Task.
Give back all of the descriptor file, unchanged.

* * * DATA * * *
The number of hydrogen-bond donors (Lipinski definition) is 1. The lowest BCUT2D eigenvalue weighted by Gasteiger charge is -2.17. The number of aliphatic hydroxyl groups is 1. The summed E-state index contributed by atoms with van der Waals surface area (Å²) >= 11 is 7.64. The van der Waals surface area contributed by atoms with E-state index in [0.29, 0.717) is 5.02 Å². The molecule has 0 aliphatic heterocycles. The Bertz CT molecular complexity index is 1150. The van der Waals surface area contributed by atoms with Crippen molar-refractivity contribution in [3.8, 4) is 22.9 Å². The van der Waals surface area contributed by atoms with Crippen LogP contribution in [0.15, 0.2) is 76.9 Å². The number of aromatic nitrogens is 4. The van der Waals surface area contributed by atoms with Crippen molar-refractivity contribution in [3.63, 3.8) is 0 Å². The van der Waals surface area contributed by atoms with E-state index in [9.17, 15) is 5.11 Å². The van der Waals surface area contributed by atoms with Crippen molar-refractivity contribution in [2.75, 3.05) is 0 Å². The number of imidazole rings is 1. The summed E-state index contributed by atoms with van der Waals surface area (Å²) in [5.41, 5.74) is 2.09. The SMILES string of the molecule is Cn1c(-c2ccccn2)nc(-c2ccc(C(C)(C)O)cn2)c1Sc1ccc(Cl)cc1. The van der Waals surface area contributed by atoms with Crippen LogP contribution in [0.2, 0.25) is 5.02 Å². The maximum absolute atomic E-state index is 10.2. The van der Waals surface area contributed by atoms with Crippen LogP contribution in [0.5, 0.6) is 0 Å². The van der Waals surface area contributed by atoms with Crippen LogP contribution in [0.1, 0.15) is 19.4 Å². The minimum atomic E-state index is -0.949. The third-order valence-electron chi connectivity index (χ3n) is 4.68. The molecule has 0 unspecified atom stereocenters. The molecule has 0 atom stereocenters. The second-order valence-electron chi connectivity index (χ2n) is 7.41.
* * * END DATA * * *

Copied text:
The number of hydrogen-bond donors (Lipinski definition) is 1. The lowest BCUT2D eigenvalue weighted by Gasteiger charge is -2.17. The number of aliphatic hydroxyl groups is 1. The summed E-state index contributed by atoms with van der Waals surface area (Å²) >= 11 is 7.64. The van der Waals surface area contributed by atoms with E-state index in [0.29, 0.717) is 5.02 Å². The molecule has 0 aliphatic heterocycles. The Bertz CT molecular complexity index is 1150. The van der Waals surface area contributed by atoms with Crippen molar-refractivity contribution in [3.8, 4) is 22.9 Å². The van der Waals surface area contributed by atoms with Crippen LogP contribution in [0.15, 0.2) is 76.9 Å². The number of aromatic nitrogens is 4. The van der Waals surface area contributed by atoms with Crippen molar-refractivity contribution in [3.63, 3.8) is 0 Å². The van der Waals surface area contributed by atoms with E-state index in [9.17, 15) is 5.11 Å². The van der Waals surface area contributed by atoms with Crippen molar-refractivity contribution in [2.75, 3.05) is 0 Å². The number of imidazole rings is 1. The summed E-state index contributed by atoms with van der Waals surface area (Å²) in [5.41, 5.74) is 2.09. The SMILES string of the molecule is Cn1c(-c2ccccn2)nc(-c2ccc(C(C)(C)O)cn2)c1Sc1ccc(Cl)cc1. The van der Waals surface area contributed by atoms with Crippen LogP contribution in [0.2, 0.25) is 5.02 Å². The maximum absolute atomic E-state index is 10.2. The van der Waals surface area contributed by atoms with Crippen LogP contribution in [0.5, 0.6) is 0 Å². The van der Waals surface area contributed by atoms with Crippen LogP contribution in [0.1, 0.15) is 19.4 Å². The minimum atomic E-state index is -0.949. The third-order valence-electron chi connectivity index (χ3n) is 4.68. The molecule has 0 unspecified atom stereocenters. The molecule has 0 atom stereocenters. The second-order valence-electron chi connectivity index (χ2n) is 7.41.